HonestReporting has managed to clock up nearly 3.5 million pageviews during 2013. Here are the top ten most viewed posts of the year:
With a number of prominent anti-Semitic cartoons and images appearing in mainstream media outlets in the UK, Germany and Norway, the issue of demonization came to the fore in 2013.
As part of a campaign to address this problem, HonestReporting launched a petition to compel media outlets to adopt established definitions of anti-Semitism, which includes demonization of Israel. But what is demonization? This slideshare answered that question.
This 2010 Backspin post was revisited after an Israeli and Palestinian scuffled during a riot — right in front of AP and Reuters photographers.
Professor Stephen Hawking’s decision to boycott Israel’s President’s Conference left a nasty taste in the mouth and prompted this Times of Israel op-ed by HR’s Managing Editor republished by HonestReporting.
The wife of a Hamas parliamentarian explained to Gaza TV viewers about a mother’s responsibility: raising her children for jihad and martyrdom.
A selection of remarkable quotes about news, journalism, propaganda, power, mind control, truth, reality, and other influences on society.
This cartoon published in The Sunday Times would be offensive at the best of times. That it appeared on Holocaust Memorial Day was doubly so.
This popular post from 2012 continues to draw readers. The Guardian looked at the status of women in Gaza and concluded that Israel is the reason that Palestinian men beat their wives!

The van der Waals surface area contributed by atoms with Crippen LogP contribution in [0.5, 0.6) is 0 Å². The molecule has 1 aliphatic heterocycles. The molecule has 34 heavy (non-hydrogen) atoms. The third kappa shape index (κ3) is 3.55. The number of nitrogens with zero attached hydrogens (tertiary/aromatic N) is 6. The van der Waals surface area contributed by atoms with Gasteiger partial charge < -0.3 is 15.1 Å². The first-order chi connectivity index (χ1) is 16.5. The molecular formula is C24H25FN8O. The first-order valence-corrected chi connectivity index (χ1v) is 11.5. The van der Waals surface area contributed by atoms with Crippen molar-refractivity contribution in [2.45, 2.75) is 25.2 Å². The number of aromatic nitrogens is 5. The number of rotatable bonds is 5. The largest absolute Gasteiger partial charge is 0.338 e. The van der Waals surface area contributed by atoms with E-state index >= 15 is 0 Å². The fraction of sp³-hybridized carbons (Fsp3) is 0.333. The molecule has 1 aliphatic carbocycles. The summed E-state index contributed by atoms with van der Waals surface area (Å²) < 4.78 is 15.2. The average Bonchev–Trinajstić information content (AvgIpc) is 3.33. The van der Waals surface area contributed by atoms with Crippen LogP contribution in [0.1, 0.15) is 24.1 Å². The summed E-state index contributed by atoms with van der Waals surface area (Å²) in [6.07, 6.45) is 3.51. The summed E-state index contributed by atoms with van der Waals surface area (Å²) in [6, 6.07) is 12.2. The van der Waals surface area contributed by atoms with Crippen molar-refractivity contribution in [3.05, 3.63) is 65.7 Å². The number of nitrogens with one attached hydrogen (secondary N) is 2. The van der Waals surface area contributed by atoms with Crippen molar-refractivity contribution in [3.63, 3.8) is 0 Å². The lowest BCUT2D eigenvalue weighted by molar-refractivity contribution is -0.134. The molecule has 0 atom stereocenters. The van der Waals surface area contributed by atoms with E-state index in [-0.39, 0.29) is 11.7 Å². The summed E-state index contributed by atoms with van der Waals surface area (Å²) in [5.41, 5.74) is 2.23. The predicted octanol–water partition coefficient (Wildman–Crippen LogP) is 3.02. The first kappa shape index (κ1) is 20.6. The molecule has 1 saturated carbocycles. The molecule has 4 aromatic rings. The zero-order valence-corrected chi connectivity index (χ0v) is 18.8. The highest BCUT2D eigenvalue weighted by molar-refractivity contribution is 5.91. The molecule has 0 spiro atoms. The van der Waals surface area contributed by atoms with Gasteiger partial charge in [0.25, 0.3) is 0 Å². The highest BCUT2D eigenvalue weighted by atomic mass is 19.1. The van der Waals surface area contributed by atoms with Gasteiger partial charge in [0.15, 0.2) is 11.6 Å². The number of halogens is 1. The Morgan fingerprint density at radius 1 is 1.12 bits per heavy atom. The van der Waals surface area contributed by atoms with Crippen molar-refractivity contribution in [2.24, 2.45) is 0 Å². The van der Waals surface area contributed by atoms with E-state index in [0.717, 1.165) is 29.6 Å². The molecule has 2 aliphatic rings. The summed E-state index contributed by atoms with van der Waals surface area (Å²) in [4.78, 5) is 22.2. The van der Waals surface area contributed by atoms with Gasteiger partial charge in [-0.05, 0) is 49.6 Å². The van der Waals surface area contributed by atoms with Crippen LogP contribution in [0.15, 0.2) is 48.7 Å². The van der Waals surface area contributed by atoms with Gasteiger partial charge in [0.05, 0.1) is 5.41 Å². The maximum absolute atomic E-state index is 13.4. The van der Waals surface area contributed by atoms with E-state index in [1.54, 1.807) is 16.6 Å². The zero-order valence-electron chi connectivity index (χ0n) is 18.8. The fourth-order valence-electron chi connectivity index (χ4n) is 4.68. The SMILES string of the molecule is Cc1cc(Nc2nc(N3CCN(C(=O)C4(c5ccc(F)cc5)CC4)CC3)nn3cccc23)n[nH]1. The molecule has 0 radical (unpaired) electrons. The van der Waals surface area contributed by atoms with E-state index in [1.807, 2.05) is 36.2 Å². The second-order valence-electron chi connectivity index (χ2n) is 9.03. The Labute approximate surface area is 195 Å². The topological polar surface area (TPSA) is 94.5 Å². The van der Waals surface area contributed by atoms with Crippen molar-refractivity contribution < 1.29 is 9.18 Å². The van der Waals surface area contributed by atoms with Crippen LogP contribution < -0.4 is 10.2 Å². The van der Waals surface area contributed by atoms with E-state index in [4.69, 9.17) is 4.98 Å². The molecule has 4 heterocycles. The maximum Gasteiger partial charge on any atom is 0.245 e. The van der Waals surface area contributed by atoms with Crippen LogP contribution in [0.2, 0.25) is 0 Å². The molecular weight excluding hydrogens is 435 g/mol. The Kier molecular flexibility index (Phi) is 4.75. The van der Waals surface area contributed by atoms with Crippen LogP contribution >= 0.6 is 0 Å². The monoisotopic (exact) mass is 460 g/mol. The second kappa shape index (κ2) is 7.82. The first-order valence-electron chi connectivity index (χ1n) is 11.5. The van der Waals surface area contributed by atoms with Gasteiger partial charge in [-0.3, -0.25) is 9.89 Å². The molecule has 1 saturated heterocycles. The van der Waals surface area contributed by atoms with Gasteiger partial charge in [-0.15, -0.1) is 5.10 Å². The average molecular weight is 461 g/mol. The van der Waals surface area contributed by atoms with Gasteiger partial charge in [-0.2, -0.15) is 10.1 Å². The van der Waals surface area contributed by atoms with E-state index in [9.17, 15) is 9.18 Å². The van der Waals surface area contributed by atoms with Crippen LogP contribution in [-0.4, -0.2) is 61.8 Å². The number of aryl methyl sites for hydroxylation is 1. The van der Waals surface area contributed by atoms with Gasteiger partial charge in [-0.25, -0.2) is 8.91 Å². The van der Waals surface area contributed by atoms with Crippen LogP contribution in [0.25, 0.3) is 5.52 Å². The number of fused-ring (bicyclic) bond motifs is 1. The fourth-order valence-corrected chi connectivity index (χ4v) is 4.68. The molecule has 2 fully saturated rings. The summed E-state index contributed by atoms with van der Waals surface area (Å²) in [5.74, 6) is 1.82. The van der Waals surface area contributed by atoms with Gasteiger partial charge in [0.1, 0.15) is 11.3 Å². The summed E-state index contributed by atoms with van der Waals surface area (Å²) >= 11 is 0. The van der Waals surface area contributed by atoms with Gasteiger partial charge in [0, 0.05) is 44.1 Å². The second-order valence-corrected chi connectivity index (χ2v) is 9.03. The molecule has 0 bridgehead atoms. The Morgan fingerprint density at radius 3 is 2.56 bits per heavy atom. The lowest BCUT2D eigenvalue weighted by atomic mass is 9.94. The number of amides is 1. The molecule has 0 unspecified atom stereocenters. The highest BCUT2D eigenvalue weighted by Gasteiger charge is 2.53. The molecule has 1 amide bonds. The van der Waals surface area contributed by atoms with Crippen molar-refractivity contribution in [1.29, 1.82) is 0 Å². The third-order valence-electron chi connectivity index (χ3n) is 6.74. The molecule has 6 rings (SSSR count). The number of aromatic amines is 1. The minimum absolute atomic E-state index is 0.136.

How images are used and misused to deceive the public about the Israeli-Palestinian conflict. Four brief sections with visual examples: deliberate staging, fauxtography, perspectives and angles, and recycling.
Damning Israel for its success in absorbing Ethiopian Jewry, one Australian columnist had a big-time problem with the Miss Israel crown going to 21 year-old Ethiopian-born Yityish Aynaw.
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And the most viewed item of the year cemented the New York Times for the 2013 Dishonest Reporter Award:
To accompany its story on the fatal stabbing of Israeli soldier Eden Atias, the New York Times chose not a photo of the soldier, nor a photo of his mourning mother. We were treated instead to an image of the terrorist’s mother. The photo prompted outrage from readers and and admission from the New York Times that it had got it wrong.
What will be the hot button issues for readers in 2014?